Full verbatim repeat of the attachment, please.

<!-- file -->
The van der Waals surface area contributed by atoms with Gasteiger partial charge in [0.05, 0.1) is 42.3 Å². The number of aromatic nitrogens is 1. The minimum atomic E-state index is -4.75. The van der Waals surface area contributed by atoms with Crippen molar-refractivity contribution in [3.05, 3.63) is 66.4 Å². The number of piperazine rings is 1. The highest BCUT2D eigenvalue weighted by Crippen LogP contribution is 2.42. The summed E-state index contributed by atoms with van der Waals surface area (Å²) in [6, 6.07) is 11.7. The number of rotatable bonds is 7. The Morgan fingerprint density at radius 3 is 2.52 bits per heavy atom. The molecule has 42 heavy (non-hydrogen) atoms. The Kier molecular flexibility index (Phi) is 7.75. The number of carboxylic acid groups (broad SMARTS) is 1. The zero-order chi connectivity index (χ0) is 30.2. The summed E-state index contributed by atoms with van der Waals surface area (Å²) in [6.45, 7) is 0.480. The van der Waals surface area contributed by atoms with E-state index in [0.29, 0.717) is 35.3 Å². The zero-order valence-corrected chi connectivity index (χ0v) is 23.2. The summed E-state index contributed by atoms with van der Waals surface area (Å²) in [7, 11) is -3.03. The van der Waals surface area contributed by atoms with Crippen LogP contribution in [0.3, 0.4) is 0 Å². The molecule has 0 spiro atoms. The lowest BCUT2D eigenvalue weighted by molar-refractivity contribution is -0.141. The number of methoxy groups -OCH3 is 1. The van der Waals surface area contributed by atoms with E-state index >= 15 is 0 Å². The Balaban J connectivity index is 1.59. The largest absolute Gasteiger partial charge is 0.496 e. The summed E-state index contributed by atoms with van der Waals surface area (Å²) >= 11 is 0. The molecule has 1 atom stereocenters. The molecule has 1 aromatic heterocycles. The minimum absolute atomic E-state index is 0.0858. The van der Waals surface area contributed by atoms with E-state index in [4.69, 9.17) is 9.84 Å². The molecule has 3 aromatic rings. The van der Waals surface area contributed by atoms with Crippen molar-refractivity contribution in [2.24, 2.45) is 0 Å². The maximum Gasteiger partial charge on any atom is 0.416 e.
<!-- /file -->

The van der Waals surface area contributed by atoms with Gasteiger partial charge in [0.05, 0.1) is 42.3 Å². The number of aromatic nitrogens is 1. The minimum atomic E-state index is -4.75. The van der Waals surface area contributed by atoms with Crippen molar-refractivity contribution in [3.05, 3.63) is 66.4 Å². The number of piperazine rings is 1. The highest BCUT2D eigenvalue weighted by Crippen LogP contribution is 2.42. The summed E-state index contributed by atoms with van der Waals surface area (Å²) in [6, 6.07) is 11.7. The number of rotatable bonds is 7. The Morgan fingerprint density at radius 3 is 2.52 bits per heavy atom. The molecule has 42 heavy (non-hydrogen) atoms. The Kier molecular flexibility index (Phi) is 7.75. The number of carboxylic acid groups (broad SMARTS) is 1. The zero-order chi connectivity index (χ0) is 30.2. The summed E-state index contributed by atoms with van der Waals surface area (Å²) in [6.45, 7) is 0.480. The van der Waals surface area contributed by atoms with E-state index in [0.29, 0.717) is 35.3 Å². The zero-order valence-corrected chi connectivity index (χ0v) is 23.2. The summed E-state index contributed by atoms with van der Waals surface area (Å²) in [7, 11) is -3.03. The van der Waals surface area contributed by atoms with Crippen LogP contribution in [0.3, 0.4) is 0 Å². The molecule has 0 spiro atoms. The lowest BCUT2D eigenvalue weighted by molar-refractivity contribution is -0.141. The number of methoxy groups -OCH3 is 1. The van der Waals surface area contributed by atoms with E-state index >= 15 is 0 Å². The Balaban J connectivity index is 1.59. The largest absolute Gasteiger partial charge is 0.496 e. The summed E-state index contributed by atoms with van der Waals surface area (Å²) >= 11 is 0. The molecule has 1 atom stereocenters. The molecule has 1 aromatic heterocycles. The minimum absolute atomic E-state index is 0.0858. The van der Waals surface area contributed by atoms with E-state index in [4.69, 9.17) is 9.84 Å². The molecule has 3 aromatic rings. The van der Waals surface area contributed by atoms with Crippen molar-refractivity contribution in [2.24, 2.45) is 0 Å². The maximum Gasteiger partial charge on any atom is 0.416 e.